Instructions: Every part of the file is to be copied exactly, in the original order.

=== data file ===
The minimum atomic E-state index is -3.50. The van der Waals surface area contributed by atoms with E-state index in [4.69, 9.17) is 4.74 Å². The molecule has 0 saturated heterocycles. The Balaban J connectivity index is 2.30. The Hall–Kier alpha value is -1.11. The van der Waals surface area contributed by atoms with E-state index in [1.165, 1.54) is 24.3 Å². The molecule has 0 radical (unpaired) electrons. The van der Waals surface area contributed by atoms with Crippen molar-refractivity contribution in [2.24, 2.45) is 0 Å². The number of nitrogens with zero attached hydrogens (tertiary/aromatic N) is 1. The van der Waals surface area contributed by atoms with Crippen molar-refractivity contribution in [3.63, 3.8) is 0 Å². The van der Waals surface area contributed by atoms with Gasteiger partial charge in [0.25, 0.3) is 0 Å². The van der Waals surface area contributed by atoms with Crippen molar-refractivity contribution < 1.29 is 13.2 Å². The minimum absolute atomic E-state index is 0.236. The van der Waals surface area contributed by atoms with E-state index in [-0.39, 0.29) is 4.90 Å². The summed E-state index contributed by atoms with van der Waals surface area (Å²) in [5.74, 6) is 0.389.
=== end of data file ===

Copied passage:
The minimum atomic E-state index is -3.50. The van der Waals surface area contributed by atoms with E-state index in [4.69, 9.17) is 4.74 Å². The molecule has 0 saturated heterocycles. The Balaban J connectivity index is 2.30. The Hall–Kier alpha value is -1.11. The van der Waals surface area contributed by atoms with E-state index in [1.165, 1.54) is 24.3 Å². The molecule has 0 radical (unpaired) electrons. The van der Waals surface area contributed by atoms with Crippen molar-refractivity contribution in [2.24, 2.45) is 0 Å². The number of nitrogens with zero attached hydrogens (tertiary/aromatic N) is 1. The van der Waals surface area contributed by atoms with Crippen molar-refractivity contribution in [3.63, 3.8) is 0 Å². The van der Waals surface area contributed by atoms with Gasteiger partial charge in [0.25, 0.3) is 0 Å². The van der Waals surface area contributed by atoms with Crippen molar-refractivity contribution < 1.29 is 13.2 Å². The minimum absolute atomic E-state index is 0.236. The van der Waals surface area contributed by atoms with E-state index in [-0.39, 0.29) is 4.90 Å². The summed E-state index contributed by atoms with van der Waals surface area (Å²) in [5.74, 6) is 0.389.